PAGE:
The Italian parliament wants to have its say in the creation of an international legal framework promoting freedom, equality and access to cyberspace for all, and on Tuesday it presented a Declaration of Internet Rights that it will bring to the Internet Governance Forum in Brazil in November.
“This is the first time that a parliament produces a declaration on Internet rights of constitutional inspiration and international scope,” Laura Boldrini, the speaker of the lower house of parliament and a major backer of the project, told a press conference in Rome. Boldrini said she hoped parliament would pass a motion calling on the Italian government to promote the document in national and international forums. The document was drawn up by a commission headed by Stefano Rodotà, a former politician and jurist.
A laggard in Internet infrastructure and usage compared to its European neighbors, Italy is proving to be ambitious when it comes to drawing up the rules.
The documents calls Internet access “a fundamental right of the person and a condition for his/her full individual and social development”. It calls on public institutions to remove technological and economic obstacles to access and to ensure that vulnerable and disabled people have equal Internet opportunities.
Net neutrality, privacy, security and the right to be forgotten are all tackled by the Declaration. It authorizes anonymous use of the Internet, in particular to guarantee civil and political liberties without the risk of discrimination or censorship. The only limitations on this right must be justified by an important public interest and must be “necessary, proportionate, founded on the law and respectful of the characteristics of a democratic society”.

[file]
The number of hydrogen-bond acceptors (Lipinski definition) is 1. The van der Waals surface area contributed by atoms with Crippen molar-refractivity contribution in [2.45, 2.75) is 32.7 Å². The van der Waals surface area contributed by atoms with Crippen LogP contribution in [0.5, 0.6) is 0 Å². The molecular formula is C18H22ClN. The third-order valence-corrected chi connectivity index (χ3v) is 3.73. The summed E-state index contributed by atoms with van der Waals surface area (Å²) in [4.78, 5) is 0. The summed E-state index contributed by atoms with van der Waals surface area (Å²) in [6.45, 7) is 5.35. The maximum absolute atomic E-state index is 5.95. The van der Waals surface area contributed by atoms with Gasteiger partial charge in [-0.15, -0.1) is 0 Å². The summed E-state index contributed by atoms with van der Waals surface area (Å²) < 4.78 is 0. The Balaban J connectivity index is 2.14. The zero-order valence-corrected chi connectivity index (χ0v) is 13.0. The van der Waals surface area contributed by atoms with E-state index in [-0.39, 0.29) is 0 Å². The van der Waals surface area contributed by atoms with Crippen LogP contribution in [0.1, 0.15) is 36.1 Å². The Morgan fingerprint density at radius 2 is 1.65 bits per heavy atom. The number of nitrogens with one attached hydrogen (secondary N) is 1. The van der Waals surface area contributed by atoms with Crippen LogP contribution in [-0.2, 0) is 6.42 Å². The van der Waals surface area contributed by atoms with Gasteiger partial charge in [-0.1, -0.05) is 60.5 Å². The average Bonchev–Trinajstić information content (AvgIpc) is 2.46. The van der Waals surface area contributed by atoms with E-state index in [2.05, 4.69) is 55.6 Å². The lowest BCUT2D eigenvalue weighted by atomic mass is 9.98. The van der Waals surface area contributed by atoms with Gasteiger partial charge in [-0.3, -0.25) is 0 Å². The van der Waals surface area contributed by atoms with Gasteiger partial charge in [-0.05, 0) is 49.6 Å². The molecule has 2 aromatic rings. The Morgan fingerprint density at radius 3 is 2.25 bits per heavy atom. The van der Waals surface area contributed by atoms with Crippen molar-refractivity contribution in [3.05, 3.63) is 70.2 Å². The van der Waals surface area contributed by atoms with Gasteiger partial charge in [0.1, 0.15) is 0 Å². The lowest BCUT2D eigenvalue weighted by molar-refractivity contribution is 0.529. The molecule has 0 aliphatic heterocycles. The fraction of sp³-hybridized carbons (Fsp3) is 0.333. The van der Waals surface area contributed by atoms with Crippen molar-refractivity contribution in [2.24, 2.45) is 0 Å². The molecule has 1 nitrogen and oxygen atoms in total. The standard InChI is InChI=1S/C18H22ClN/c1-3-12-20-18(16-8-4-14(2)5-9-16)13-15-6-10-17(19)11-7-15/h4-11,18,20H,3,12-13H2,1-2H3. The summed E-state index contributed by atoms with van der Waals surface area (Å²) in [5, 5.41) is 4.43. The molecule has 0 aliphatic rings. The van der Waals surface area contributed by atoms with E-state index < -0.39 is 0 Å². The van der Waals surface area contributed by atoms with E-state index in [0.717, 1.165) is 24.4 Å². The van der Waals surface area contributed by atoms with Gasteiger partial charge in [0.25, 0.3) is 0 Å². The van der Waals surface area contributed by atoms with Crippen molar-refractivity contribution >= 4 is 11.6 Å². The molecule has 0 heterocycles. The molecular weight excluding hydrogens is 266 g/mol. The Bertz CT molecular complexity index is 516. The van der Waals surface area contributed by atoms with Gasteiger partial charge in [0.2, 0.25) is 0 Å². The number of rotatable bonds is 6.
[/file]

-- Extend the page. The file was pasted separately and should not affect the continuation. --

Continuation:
The commission supports the individual’s right to seek the cancellation from search engines of erroneous or outdated information. It said the right should also apply to public figures, but only when the information has no bearing on their public role. When a request for the removal of information has been granted, anyone should have the right to a judicial appeal against the decision “to guarantee the public interest in the information.”
In a sign of the sometimes utopian nature of the document, one article declares: “Limitations are not admitted on the freedom to express thought.” But it immediately adds: “Protection of the dignity of the person against abuses connected to the incitement to hatred, to discrimination and to violence must be guaranteed.”
“The work of the commission was intense and demanding and the Declaration represents a first step in the direction of a new era for online rights,” said Diego De Lorenzis, a lawmaker from the Five Star Movement, which has pioneered the use of Internet in the political sphere.
Scorza was also emphatic that Italy’s Magna Carta of Cyberspace constituted a message of hope, “inviting the belief that our country still has something to say at a global level when people talk of web, digital and future”.
Online commentators on the Corriere della Sera website were less enthusiastic, slamming the Internet charter as a costly exercise in banality.
The predominantly critical comments were subsequently removed.